with it, one per runtime it has touched. This allows us to share threads
across runtimes, rather than having a given thread bound to a given
runtime execlusively, as in many other JVM languages. But it also
requires that we locate the runtime, and therefore the ThreadContext, in
a different way. Therefore, we have the runtime dependency.

This essentially sums up all the major reasons why we have so many
dependencies in code on access to a runtime object. And ultimately,
requiring access to a runtime object obliterates the possibility of
third-party manipulation and transport of Ruby objects.

So to summarize, the three actual reasons we depend on runtime being
present are as follows:

1. to access and maintain types associated with a specific ruby worldspace
2. to access and maintain state associated with a specific ruby worldspace
3. to provide execution state and primitives for code running in a
specific ruby worldspace

Now let's rewrite the list by substituting in a different concept for
our top-level ruby worldspace:

1. to access and maintain types associated with a specific ClassLoader
2. to access and maintain static associated with a specific ClassLoader
3. to provide execution state and primitives for code running in a
specific ClassLoader

So let's examine how we'd solve these issues.

First off, IRubyObject.getRuntime(). Let's assume that the classloader
that loads the Ruby class is our chosen, ultimate worldspace:

public Ruby getRuntime() {
JRubyClassLoader cl = (JRubyClassLoader)Ruby.class.getClassLoader();
cl.getRuntime();
}

Everything else largely falls out of this. Starting up a new instance of
JRuby largely becomes the act of constructing the top-level classloader
in which it will live and telling it to "go".

JRubyClassLoader cl = new JRubyClassLoader(..., properties);
cl.evalScript("puts 'hello'", "(eval)");

Everything lives underneath the classloader, and since all classes have
access to that classloader, all code can retrieve the runtime associated
with it.

Would something like this work? The view from inside the classloader
seems pretty reasonable...we already have this root context and
partitioning as part of Java's classloader support, and it seems fairly
natural to use it. But I'm not well-enough versed in Java serialization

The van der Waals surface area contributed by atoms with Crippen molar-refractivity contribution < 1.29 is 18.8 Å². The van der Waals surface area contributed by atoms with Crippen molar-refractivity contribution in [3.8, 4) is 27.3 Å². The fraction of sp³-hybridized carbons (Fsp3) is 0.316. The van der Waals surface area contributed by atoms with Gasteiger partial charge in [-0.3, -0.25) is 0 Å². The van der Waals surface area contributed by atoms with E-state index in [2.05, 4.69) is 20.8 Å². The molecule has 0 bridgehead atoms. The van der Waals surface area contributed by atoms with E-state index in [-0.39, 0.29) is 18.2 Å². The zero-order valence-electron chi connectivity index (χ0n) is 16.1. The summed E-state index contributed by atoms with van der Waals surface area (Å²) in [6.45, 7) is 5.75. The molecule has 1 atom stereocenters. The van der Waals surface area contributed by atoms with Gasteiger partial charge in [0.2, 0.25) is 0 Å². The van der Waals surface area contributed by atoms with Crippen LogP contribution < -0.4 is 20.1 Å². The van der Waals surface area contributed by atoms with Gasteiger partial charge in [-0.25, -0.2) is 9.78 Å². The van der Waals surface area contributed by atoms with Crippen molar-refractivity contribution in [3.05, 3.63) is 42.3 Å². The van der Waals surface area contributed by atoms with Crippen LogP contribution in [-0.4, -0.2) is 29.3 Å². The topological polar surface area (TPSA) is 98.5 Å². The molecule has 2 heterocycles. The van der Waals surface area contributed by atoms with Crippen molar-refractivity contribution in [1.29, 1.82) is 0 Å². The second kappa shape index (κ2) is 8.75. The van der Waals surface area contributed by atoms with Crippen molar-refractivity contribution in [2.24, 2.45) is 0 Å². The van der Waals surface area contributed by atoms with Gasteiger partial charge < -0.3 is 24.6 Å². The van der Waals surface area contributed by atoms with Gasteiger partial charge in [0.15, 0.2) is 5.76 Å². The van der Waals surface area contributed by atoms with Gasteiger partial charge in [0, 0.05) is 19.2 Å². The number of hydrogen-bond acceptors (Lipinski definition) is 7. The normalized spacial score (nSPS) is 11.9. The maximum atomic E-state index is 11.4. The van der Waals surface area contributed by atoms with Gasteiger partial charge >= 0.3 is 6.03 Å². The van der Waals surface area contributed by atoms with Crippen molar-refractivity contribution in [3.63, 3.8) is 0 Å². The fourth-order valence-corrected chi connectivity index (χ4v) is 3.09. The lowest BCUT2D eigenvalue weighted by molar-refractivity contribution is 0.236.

to know if this will solve our deserialization issues. It may require
you to have more control over the object stream...but of course if you
have control over the object stream, you could also just have it ask a
specific runtime to unmarshal objects, avoiding the issue completely.

Thoughts? More ideas?

- Charlie


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Charles Oliver Nutter
2007-07-03 07:42:20 UTC
Permalink
Post by Charles Oliver Nutter
Thoughts? More ideas?
More ideas!

A different approach, less brute-force, but requires control over the
deserialization process (perhaps that's not too much to ask?)...

RubyObject.java:

public void readExternal(ObjectInput in) throws IOException,
ClassNotFoundException {
RubyObjectInputStream rois = (RubyObjectInputStream)in;

this.flags = in.readInt();
this.instanceVariables = (Map)in.readObject();
// FIXME: is it safe to assume this must always be a RubyClass?
this.metaClass =
(RubyClass)rois.getRuntime().getClassFromPath(in.readUTF());
}

RubyObjectInputStream.java:

public class RubyObjectInputStream extends ObjectInputStream {
private Ruby runtime;

protected RubyObjectInputStream(Ruby runtime) throws IOException,
SecurityException {
super();
this.runtime = runtime;
}

public Ruby getRuntime() {
return runtime;
}
}

You could also make runtime settable, and use a single inputstream to
read objects into multiple runtimes in sequence.

- Charlie

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Alan McKean
2007-07-04 01:50:34 UTC
Permalink
Thanks for taking the time to think this through. Let me make sure I
understand. What you are proposing would decouple the runtime from
the objects but still make it accessible via the ClassLoader. That
seems to be a major part of the problem, but doesn't it still leave
the metaclass hierarchy coupled to the object? If we persist (or
serialize) the object, we would want to replace the metaclass
reference with enough information to be able to restore the metaclass
reference when the object is paged back in from disk (or
deserialized). I was thinking that we had to decouple the runtime so
that we wouldn't be persisting things like threads and decouple the
metaclass so that we wouldn't be storing metaclass hierarchy and all
of the method dictionaries. Of course, storing the classes and
methods would open the door to having a distributed, transactional
IDE, so maybe we would want to flush that to the persistent store,
too. But it seems like that would not be what we want for serialization.

Comments?
Post by Charles Oliver Nutter
Post by Alan McKean
Since the lack of Java serialization of JRuby objects stops us
dead in our tracks when trying to hook up our persistence engine,
I am interested in either getting someone on this end to work on
it or jumping in myself. In either case, I need some background on
the JRuby runtime architecture and some guidance on particular